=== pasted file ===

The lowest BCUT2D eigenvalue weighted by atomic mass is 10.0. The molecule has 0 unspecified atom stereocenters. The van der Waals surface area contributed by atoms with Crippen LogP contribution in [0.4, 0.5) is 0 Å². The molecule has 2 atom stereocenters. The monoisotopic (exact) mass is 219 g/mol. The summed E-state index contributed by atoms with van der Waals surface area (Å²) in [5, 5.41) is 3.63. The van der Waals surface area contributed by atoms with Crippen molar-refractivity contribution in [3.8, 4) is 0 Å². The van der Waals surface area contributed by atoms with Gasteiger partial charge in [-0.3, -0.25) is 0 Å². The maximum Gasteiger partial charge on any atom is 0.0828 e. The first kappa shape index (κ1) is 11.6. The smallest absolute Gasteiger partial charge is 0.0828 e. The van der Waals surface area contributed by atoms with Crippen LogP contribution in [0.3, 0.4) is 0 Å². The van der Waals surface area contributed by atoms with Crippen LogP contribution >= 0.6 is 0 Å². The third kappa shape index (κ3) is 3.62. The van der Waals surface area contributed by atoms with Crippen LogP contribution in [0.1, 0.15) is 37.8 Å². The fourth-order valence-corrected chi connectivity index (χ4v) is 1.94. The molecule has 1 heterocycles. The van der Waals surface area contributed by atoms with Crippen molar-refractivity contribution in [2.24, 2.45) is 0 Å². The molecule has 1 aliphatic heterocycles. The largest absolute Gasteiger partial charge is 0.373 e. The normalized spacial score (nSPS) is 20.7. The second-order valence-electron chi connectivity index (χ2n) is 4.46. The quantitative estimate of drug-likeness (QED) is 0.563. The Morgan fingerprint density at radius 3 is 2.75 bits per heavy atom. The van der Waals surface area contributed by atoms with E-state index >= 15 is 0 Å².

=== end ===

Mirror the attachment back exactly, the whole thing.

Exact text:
The lowest BCUT2D eigenvalue weighted by atomic mass is 10.0. The molecule has 0 unspecified atom stereocenters. The van der Waals surface area contributed by atoms with Crippen LogP contribution in [0.4, 0.5) is 0 Å². The molecule has 2 atom stereocenters. The monoisotopic (exact) mass is 219 g/mol. The summed E-state index contributed by atoms with van der Waals surface area (Å²) in [5, 5.41) is 3.63. The van der Waals surface area contributed by atoms with Crippen molar-refractivity contribution in [3.8, 4) is 0 Å². The van der Waals surface area contributed by atoms with Gasteiger partial charge in [-0.3, -0.25) is 0 Å². The maximum Gasteiger partial charge on any atom is 0.0828 e. The first kappa shape index (κ1) is 11.6. The smallest absolute Gasteiger partial charge is 0.0828 e. The van der Waals surface area contributed by atoms with Crippen LogP contribution in [0.3, 0.4) is 0 Å². The van der Waals surface area contributed by atoms with Crippen LogP contribution >= 0.6 is 0 Å². The third kappa shape index (κ3) is 3.62. The van der Waals surface area contributed by atoms with Crippen LogP contribution in [0.1, 0.15) is 37.8 Å². The fourth-order valence-corrected chi connectivity index (χ4v) is 1.94. The molecule has 1 heterocycles. The van der Waals surface area contributed by atoms with Crippen molar-refractivity contribution in [2.24, 2.45) is 0 Å². The molecule has 1 aliphatic heterocycles. The largest absolute Gasteiger partial charge is 0.373 e. The normalized spacial score (nSPS) is 20.7. The second-order valence-electron chi connectivity index (χ2n) is 4.46. The quantitative estimate of drug-likeness (QED) is 0.563. The Morgan fingerprint density at radius 3 is 2.75 bits per heavy atom. The van der Waals surface area contributed by atoms with E-state index >= 15 is 0 Å².